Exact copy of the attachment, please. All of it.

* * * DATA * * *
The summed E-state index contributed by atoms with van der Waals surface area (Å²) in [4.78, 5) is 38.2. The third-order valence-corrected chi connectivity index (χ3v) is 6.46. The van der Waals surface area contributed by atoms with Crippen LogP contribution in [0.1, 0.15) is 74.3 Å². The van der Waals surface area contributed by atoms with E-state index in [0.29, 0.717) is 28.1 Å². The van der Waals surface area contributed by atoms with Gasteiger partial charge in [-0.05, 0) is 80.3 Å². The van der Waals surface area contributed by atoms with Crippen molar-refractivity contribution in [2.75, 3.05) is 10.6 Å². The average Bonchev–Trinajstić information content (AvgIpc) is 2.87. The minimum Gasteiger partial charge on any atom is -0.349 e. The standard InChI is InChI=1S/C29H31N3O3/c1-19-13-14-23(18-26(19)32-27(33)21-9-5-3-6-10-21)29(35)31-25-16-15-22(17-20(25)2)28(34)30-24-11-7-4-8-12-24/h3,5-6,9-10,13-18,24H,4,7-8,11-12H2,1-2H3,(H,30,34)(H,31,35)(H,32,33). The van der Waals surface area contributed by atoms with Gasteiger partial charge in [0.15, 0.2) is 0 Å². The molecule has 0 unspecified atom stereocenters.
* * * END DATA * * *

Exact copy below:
The summed E-state index contributed by atoms with van der Waals surface area (Å²) in [4.78, 5) is 38.2. The third-order valence-corrected chi connectivity index (χ3v) is 6.46. The van der Waals surface area contributed by atoms with Crippen LogP contribution in [0.1, 0.15) is 74.3 Å². The van der Waals surface area contributed by atoms with E-state index in [0.29, 0.717) is 28.1 Å². The van der Waals surface area contributed by atoms with Gasteiger partial charge in [-0.05, 0) is 80.3 Å². The van der Waals surface area contributed by atoms with Crippen molar-refractivity contribution in [2.75, 3.05) is 10.6 Å². The average Bonchev–Trinajstić information content (AvgIpc) is 2.87. The minimum Gasteiger partial charge on any atom is -0.349 e. The standard InChI is InChI=1S/C29H31N3O3/c1-19-13-14-23(18-26(19)32-27(33)21-9-5-3-6-10-21)29(35)31-25-16-15-22(17-20(25)2)28(34)30-24-11-7-4-8-12-24/h3,5-6,9-10,13-18,24H,4,7-8,11-12H2,1-2H3,(H,30,34)(H,31,35)(H,32,33). The van der Waals surface area contributed by atoms with Gasteiger partial charge in [0.15, 0.2) is 0 Å². The molecule has 0 unspecified atom stereocenters.